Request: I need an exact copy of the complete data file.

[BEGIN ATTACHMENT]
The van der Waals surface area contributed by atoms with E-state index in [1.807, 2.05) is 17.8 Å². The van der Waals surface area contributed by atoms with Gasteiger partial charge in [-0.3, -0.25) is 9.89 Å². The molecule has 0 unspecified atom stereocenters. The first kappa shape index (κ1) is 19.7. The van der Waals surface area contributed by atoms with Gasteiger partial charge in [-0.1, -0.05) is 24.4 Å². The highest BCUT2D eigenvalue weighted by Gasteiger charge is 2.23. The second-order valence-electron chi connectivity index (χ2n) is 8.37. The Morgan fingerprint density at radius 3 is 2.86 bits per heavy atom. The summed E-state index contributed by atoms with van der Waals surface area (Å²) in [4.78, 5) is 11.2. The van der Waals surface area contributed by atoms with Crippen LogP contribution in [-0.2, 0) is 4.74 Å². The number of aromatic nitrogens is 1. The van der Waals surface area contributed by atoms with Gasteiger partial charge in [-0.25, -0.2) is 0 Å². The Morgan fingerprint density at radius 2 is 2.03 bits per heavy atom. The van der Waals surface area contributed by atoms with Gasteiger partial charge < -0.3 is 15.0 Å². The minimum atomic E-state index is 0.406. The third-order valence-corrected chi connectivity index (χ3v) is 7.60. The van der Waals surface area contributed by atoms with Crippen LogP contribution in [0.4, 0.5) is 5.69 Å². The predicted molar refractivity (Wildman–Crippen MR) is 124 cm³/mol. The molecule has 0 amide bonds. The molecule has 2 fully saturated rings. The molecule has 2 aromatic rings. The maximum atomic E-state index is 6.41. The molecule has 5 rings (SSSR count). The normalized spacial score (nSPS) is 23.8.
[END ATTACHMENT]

The van der Waals surface area contributed by atoms with E-state index in [1.807, 2.05) is 17.8 Å². The van der Waals surface area contributed by atoms with Gasteiger partial charge in [-0.3, -0.25) is 9.89 Å². The molecule has 0 unspecified atom stereocenters. The first kappa shape index (κ1) is 19.7. The van der Waals surface area contributed by atoms with Gasteiger partial charge in [-0.1, -0.05) is 24.4 Å². The highest BCUT2D eigenvalue weighted by Gasteiger charge is 2.23. The second-order valence-electron chi connectivity index (χ2n) is 8.37. The Morgan fingerprint density at radius 3 is 2.86 bits per heavy atom. The summed E-state index contributed by atoms with van der Waals surface area (Å²) in [4.78, 5) is 11.2. The van der Waals surface area contributed by atoms with Crippen LogP contribution in [-0.2, 0) is 4.74 Å². The number of aromatic nitrogens is 1. The van der Waals surface area contributed by atoms with Gasteiger partial charge in [-0.25, -0.2) is 0 Å². The Morgan fingerprint density at radius 2 is 2.03 bits per heavy atom. The van der Waals surface area contributed by atoms with Gasteiger partial charge < -0.3 is 15.0 Å². The minimum atomic E-state index is 0.406. The third-order valence-corrected chi connectivity index (χ3v) is 7.60. The van der Waals surface area contributed by atoms with Crippen LogP contribution in [0.4, 0.5) is 5.69 Å². The predicted molar refractivity (Wildman–Crippen MR) is 124 cm³/mol. The molecule has 0 amide bonds. The molecule has 2 fully saturated rings. The molecule has 2 aromatic rings. The maximum atomic E-state index is 6.41. The molecule has 5 rings (SSSR count). The normalized spacial score (nSPS) is 23.8.